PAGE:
Tony Blair could be tried for Iraq war crimes – Corbyn
The surprise frontrunner in the contest said he was convinced the war was “illegal.”
Speaking on BBC Newsnight, the MP for Islington North said Blair should stand trial “if he has committed a war crime, yes. Everybody who has committed a war crime should be.”
He added the former Labour prime minister, who orchestrated the invasion with then-US President George W. Bush, should “confess” to any plans he made with the former president. The publication of the Chilcot inquiry would force Blair’s hand, he said.
Corbyn, who staunchly opposed the invasion and is a leading member of the Stop the War coalition said, “It was an illegal war. I am confident about that. Indeed Kofi Annan [UN secretary general at the time of the war] confirmed it was an illegal war and therefore [Tony Blair] has to explain to that. Is he going to be tried for it? I don’t know. Could he be tried for it? Possibly.
“The Chilcot report is going to come out sometime,” he said.
“I hope it comes out soon. I think there are some decisions Tony Blair has got to confess or tell us what actually happened. What happened in Crawford, Texas, in 2002 in his private meetings with George [W.] Bush.”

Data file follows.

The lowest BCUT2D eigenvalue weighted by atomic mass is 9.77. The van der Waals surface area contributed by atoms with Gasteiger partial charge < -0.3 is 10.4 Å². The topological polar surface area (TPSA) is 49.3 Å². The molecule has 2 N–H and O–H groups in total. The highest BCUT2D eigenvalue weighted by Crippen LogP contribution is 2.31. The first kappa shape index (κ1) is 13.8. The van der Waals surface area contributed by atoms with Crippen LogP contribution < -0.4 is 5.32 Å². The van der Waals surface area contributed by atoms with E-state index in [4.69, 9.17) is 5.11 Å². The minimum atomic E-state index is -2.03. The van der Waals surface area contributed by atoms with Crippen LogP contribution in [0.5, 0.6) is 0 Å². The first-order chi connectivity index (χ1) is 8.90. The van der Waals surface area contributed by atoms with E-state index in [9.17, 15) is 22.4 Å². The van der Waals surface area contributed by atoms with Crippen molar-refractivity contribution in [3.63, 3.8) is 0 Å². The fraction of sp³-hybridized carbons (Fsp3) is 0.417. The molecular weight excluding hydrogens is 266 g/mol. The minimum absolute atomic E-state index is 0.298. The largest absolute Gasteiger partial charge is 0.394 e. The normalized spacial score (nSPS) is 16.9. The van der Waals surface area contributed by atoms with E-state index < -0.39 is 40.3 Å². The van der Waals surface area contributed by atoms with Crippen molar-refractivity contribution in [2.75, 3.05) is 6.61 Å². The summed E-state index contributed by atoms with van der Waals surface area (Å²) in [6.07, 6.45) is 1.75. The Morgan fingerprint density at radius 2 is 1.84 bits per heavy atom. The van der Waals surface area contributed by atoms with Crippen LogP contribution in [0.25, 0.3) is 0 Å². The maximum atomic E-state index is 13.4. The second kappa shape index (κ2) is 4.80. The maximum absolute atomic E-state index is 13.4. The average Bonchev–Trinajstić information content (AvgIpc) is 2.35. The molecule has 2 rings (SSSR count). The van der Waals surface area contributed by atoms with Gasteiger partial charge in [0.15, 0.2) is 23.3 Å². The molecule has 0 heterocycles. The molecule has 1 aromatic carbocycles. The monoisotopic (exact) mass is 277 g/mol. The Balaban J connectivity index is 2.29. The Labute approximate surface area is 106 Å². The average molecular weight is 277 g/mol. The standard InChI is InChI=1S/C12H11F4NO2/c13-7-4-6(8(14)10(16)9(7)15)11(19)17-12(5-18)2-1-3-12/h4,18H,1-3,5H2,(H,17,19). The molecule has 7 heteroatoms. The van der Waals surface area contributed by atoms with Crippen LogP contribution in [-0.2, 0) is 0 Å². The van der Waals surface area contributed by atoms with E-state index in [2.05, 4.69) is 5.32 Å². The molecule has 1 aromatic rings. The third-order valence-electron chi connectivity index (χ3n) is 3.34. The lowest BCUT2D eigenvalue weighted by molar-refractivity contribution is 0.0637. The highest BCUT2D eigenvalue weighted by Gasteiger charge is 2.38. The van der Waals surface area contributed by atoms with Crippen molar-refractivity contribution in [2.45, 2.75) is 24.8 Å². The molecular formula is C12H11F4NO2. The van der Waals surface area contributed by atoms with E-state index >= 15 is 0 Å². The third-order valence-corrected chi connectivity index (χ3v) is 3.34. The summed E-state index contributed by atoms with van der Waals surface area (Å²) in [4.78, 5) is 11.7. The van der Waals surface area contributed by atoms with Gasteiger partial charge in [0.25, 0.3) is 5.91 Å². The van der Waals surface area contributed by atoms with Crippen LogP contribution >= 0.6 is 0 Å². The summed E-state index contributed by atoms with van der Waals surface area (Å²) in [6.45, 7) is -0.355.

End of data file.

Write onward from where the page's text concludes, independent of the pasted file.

“Why has the Chilcot report still not come out? Because apparently there is still debate about the release of information on one side or the other of the Atlantic. At that point Tony Blair and the others that have made the decisions are then going to have to deal with the consequences of it,” he added.
Corbyn further asserted his opposition to British airstrikes against Islamic State (IS, formerly ISIS/ISIL) militants in Syria and Iraq.
“I would want to isolate ISIS. I don’t think going on a bombing campaign in Syria is going to bring about their defeat. I think it would make them stronger. I am not a supporter of military intervention. I am a supporter of isolating ISIS and bringing about a coalition of the region against them.”
His comments come as Prime Minister David Cameron calls on Sir John Chilcot to name the date his report will be published. The inquiry began in 2009 and concluded its evidence gathering phase in 2011. Its long delay has led to fears of an establishment whitewash.
Cameron is expected to tell the chairman he wants to see “a timetable” of publication, and that he is keen to see the results as soon as possible.
“I cannot make it go faster because it’s a public inquiry and it’s independent, but I do want a timetable and I think we deserve one pretty soon,” Cameron will tell Chilcot.